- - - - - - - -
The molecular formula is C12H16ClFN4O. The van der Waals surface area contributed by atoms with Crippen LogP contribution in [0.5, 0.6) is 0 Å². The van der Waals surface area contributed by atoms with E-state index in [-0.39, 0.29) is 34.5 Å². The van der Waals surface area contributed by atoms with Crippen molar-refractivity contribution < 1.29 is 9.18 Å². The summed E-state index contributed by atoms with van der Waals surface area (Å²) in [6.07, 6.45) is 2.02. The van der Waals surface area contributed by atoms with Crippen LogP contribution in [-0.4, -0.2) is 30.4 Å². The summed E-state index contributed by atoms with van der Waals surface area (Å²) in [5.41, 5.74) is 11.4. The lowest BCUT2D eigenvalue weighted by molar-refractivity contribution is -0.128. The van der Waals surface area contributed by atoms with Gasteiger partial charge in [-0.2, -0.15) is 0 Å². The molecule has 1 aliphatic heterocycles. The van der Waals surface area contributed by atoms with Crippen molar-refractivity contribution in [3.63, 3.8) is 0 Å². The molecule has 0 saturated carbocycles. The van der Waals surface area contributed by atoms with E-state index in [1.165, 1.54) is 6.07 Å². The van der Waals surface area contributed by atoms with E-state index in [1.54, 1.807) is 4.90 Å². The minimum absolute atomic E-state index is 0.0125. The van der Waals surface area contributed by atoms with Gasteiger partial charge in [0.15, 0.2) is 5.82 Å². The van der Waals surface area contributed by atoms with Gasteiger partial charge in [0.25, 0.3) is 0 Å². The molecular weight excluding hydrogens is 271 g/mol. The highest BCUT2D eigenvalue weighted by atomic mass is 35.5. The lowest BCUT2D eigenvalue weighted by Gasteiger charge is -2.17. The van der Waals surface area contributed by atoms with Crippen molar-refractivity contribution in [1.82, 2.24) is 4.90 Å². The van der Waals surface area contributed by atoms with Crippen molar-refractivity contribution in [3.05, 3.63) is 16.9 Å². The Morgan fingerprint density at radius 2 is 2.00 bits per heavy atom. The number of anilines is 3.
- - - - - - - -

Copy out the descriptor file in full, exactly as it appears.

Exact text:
The molecular formula is C12H16ClFN4O. The van der Waals surface area contributed by atoms with Crippen LogP contribution in [0.5, 0.6) is 0 Å². The van der Waals surface area contributed by atoms with E-state index in [-0.39, 0.29) is 34.5 Å². The van der Waals surface area contributed by atoms with Crippen molar-refractivity contribution < 1.29 is 9.18 Å². The summed E-state index contributed by atoms with van der Waals surface area (Å²) in [6.07, 6.45) is 2.02. The van der Waals surface area contributed by atoms with Crippen LogP contribution in [-0.4, -0.2) is 30.4 Å². The summed E-state index contributed by atoms with van der Waals surface area (Å²) in [5.41, 5.74) is 11.4. The lowest BCUT2D eigenvalue weighted by molar-refractivity contribution is -0.128. The van der Waals surface area contributed by atoms with Gasteiger partial charge in [-0.2, -0.15) is 0 Å². The molecule has 1 aliphatic heterocycles. The van der Waals surface area contributed by atoms with Crippen molar-refractivity contribution in [3.63, 3.8) is 0 Å². The molecule has 0 saturated carbocycles. The van der Waals surface area contributed by atoms with E-state index in [1.165, 1.54) is 6.07 Å². The van der Waals surface area contributed by atoms with E-state index in [1.54, 1.807) is 4.90 Å². The minimum absolute atomic E-state index is 0.0125. The van der Waals surface area contributed by atoms with Gasteiger partial charge in [0.15, 0.2) is 5.82 Å². The van der Waals surface area contributed by atoms with Gasteiger partial charge in [0.25, 0.3) is 0 Å². The molecular weight excluding hydrogens is 271 g/mol. The highest BCUT2D eigenvalue weighted by atomic mass is 35.5. The lowest BCUT2D eigenvalue weighted by Gasteiger charge is -2.17. The van der Waals surface area contributed by atoms with Crippen molar-refractivity contribution in [1.82, 2.24) is 4.90 Å². The van der Waals surface area contributed by atoms with Crippen molar-refractivity contribution in [3.05, 3.63) is 16.9 Å². The Morgan fingerprint density at radius 2 is 2.00 bits per heavy atom. The number of anilines is 3.